A couple of Melbourne hospitals were in the news this week, both for good and for unfortunate reasons. The Royal Victorian Eye and Ear Hospital let us know that it had gone live with Cerner’s FirstNet in its emergency department and the ambulatory module in its acute ophthalmology clinic. Eye and Ear was one of the original HealthSmart hospitals but never fully rolled out the Cerner EMR as planned, instead using its PowerChart module mainly for order entry and discharge documentation.
Like some other hospitals that have had a go-live in the age of COVID, the Eye and Ear had a bit of a delay to its original plan, but it all seems to have gone smoothly since it went live last Monday. EMR project manager Neil Harris said that while FirstNet has been implemented in many EDs in big general hospitals, the specialist nature of the Eye and Ear made it a little different.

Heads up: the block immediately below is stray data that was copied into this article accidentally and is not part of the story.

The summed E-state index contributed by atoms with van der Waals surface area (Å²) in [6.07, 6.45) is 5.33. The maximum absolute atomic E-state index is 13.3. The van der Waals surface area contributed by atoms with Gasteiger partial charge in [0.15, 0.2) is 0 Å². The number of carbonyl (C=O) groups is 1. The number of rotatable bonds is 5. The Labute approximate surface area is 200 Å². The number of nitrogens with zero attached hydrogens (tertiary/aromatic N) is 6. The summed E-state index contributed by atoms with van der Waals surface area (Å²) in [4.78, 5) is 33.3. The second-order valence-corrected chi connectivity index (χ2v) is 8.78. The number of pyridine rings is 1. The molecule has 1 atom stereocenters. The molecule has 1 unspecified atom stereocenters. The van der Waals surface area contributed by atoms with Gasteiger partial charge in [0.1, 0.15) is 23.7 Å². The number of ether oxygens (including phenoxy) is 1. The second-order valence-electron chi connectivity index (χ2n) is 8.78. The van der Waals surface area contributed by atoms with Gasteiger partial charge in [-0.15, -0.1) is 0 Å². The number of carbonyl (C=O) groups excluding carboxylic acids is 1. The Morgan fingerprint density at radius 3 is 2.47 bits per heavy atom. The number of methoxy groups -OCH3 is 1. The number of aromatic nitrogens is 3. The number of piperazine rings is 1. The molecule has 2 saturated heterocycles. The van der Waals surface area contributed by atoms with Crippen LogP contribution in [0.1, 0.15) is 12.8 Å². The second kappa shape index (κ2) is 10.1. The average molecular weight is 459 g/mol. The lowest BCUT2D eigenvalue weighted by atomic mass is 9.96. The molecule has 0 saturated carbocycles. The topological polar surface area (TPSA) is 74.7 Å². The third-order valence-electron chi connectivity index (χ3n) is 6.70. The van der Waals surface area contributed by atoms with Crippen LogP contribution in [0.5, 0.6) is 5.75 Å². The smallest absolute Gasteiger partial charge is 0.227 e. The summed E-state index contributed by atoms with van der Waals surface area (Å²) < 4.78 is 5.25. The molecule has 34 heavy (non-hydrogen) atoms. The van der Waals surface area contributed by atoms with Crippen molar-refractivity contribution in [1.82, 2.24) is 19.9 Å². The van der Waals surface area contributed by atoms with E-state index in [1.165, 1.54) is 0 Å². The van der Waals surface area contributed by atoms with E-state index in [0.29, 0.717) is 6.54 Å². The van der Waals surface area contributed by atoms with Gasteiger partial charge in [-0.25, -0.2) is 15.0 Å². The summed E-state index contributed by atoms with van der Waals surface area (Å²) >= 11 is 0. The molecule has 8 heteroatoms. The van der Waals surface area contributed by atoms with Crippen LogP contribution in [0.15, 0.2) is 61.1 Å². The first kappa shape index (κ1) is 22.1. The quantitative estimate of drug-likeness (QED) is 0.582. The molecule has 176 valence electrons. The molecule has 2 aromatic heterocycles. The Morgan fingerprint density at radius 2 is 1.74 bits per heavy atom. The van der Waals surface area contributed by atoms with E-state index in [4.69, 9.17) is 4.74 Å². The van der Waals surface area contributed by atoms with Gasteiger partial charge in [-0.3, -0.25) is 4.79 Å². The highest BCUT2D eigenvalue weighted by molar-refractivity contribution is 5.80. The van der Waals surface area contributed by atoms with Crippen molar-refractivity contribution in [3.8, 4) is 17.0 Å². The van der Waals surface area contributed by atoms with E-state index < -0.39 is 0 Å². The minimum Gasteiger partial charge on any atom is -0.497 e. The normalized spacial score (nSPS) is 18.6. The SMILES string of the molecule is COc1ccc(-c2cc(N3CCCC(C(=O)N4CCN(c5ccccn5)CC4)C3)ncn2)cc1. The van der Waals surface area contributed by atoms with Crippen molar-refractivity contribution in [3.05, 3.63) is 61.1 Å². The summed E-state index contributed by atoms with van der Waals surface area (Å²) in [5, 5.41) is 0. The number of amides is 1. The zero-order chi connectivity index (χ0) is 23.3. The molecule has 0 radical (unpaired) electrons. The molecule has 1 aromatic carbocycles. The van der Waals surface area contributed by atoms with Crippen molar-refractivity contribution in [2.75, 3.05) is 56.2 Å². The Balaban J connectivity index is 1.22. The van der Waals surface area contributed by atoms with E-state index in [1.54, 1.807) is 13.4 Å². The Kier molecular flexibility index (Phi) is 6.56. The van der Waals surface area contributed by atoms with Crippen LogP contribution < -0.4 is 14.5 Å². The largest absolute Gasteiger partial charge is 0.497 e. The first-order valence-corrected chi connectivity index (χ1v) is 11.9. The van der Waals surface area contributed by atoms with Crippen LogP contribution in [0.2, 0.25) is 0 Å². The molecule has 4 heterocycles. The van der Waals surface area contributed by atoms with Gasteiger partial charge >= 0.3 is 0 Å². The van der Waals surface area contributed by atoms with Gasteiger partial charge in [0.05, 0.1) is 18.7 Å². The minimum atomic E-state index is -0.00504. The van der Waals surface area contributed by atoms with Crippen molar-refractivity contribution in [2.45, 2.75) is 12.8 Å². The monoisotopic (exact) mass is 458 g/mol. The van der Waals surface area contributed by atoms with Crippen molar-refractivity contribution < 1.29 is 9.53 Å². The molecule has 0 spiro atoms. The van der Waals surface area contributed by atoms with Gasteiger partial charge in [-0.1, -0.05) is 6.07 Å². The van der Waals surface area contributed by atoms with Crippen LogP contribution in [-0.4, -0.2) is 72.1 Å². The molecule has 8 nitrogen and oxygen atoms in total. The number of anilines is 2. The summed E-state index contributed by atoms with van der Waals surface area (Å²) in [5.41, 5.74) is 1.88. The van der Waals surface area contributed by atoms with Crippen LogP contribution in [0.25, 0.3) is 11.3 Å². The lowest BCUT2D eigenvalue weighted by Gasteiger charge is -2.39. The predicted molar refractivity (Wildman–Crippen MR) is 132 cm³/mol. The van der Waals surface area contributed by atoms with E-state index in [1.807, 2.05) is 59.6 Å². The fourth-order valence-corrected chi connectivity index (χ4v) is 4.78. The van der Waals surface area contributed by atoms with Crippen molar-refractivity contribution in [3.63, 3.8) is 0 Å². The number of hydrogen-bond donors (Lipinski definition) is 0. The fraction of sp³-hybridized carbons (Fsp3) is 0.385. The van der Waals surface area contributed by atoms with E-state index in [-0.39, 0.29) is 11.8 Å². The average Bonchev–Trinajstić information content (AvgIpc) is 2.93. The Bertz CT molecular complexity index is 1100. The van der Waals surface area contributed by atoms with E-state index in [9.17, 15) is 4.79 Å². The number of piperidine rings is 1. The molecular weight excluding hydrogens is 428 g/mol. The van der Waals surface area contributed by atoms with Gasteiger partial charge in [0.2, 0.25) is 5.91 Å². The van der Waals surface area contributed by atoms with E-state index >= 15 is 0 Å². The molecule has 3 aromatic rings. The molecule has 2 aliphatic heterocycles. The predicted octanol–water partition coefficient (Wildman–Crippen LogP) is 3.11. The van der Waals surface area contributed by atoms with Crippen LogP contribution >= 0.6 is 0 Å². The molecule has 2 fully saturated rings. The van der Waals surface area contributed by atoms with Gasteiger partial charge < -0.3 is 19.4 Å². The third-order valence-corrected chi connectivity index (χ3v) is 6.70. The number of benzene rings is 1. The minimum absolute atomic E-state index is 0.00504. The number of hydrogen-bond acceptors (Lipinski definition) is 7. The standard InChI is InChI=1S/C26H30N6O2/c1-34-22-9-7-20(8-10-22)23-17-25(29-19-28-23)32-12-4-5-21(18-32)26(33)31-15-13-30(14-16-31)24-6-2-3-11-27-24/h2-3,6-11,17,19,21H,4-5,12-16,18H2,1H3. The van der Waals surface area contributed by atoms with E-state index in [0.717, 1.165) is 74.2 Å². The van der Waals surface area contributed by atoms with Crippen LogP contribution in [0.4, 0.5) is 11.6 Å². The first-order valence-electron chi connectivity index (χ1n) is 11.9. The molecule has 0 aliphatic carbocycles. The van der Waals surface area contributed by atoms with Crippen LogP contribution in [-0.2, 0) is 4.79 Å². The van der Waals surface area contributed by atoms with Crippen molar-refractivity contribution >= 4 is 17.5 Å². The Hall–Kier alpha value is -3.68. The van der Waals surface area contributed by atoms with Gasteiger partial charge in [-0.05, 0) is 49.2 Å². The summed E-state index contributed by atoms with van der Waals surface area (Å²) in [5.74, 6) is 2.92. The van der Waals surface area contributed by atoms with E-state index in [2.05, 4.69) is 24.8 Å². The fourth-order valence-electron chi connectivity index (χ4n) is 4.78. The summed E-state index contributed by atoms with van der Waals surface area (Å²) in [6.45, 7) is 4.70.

This week we saw state and federal politicians dropping like flies, including Victorian Premier Daniel Andrews, who did his back in, and federal Health Minister Greg Hunt, who had a run in with cellulitis and ended up on an IV drip. It led to some unfortunate headlines such as the one that (warning: profanity) breakfast TV show Sunrise ran on Wednesday and also led Prime Minister Scott Morrison to take over as acting health minister, which is also turning out to be a bit unfortunate.
Mr Morrison may be able to sell some dodgy half-price plane fares as just the ticket to get the tourism industry back on its feet, but he was on much shakier ground today when he insisted to reporters that the government had not, in fact, promised that all Australians would be vaccinated by October.